Want to stay on top of all the space news? Follow @universetoday on Twitter
There are several objects in astronomy which are classified as dwarfs. There are dwarf planets, dwarf stars and dwarf galaxies.
The classification of dwarf planet was created in 2006 by the International Astronomical Union after the discovery of Eris – a new object in the Kuiper Belt larger than Pluto. At their annual meeting, the IAU decided that there should be a new definition for planet. Planets must orbit the Sun, have enough gravity to pull themselves into a sphere, and have cleared out the other objects in their orbit. Objects which orbit the Sun, and are spheres, but haven’t cleared their orbit were classified as dwarf planets. Pluto, Ceres and Eris became the first dwarf planets under these new guidelines, with Haumea and Makemake added after.
A dwarf star is a relatively low-mass stellar object. There are many different kinds of dwarf stars, depending on their formation process. For example, a red dwarf star is a main sequence star with a much smaller mass than our Sun. They can last for billions of years, slowly and efficiently burning their fuel. A white dwarf star is a burned out remnant of a main sequence star, after it has used up all its fuel. A brown dwarf is a sub-stellar object which isn’t massive enough to ignite stellar fusion in its core. A black dwarf is the theorized final outcome of a white dwarf, after it has radiated away all of its heat.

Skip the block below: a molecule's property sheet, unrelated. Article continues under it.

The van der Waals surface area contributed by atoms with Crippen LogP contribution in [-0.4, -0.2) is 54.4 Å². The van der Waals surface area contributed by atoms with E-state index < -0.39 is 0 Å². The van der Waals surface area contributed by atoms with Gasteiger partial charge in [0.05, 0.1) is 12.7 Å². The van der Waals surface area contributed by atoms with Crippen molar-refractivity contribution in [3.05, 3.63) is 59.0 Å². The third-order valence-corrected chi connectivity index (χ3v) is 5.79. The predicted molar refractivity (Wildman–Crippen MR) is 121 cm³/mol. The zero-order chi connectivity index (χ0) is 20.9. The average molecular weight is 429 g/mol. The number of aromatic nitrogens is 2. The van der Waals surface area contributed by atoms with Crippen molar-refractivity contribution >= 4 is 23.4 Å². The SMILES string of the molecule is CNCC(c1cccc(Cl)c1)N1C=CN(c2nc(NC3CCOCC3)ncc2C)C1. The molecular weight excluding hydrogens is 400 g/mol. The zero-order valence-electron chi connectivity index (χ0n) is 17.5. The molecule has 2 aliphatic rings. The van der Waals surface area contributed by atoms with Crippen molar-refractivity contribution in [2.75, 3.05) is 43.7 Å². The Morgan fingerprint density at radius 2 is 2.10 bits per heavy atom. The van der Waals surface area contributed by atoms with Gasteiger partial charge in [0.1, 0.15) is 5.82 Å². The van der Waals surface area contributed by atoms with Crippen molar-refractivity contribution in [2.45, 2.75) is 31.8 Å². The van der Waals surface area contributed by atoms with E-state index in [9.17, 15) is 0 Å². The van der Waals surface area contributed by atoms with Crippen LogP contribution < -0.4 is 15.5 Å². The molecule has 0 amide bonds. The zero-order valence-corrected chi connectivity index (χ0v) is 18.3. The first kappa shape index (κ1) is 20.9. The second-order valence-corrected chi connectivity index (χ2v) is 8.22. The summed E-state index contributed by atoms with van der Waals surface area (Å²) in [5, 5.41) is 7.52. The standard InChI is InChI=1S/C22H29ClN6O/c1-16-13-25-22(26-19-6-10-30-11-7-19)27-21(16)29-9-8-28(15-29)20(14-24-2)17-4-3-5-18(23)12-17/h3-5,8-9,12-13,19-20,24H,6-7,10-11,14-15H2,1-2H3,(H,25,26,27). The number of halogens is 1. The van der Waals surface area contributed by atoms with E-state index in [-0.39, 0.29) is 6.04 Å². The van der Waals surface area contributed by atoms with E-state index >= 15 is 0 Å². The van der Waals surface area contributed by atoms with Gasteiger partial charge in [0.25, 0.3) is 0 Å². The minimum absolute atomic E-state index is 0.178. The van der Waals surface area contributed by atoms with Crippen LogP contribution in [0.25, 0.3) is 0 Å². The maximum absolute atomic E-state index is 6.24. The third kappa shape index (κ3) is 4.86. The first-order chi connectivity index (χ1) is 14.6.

And then there are dwarf galaxies. These are galaxies with a fraction of the number of stars as the larger grand spiral and elliptical galaxies. A dwarf galaxy merely contains several billion stars, far less than the 200-400 billion stars in the Milky Way. The Large Magellanic Cloud, for example, contains 20 billion stars. It’s believed that dwarf galaxies were once the building blocks of larger galaxies. They came together over billions of years, adding their stars and gas to create the largest galaxies in the Universe.
If you’d like more information on Dwarf Planets, check out NASA’s Solar System Exploration Guide on Dwarf Planets, and here’s a link to NASA’s Discussion about White Dwarfs.
We’ve also recorded an entire episode of Astronomy Cast all about Dwarf Planets. Listen here, Episode 194: Dwarf Planets.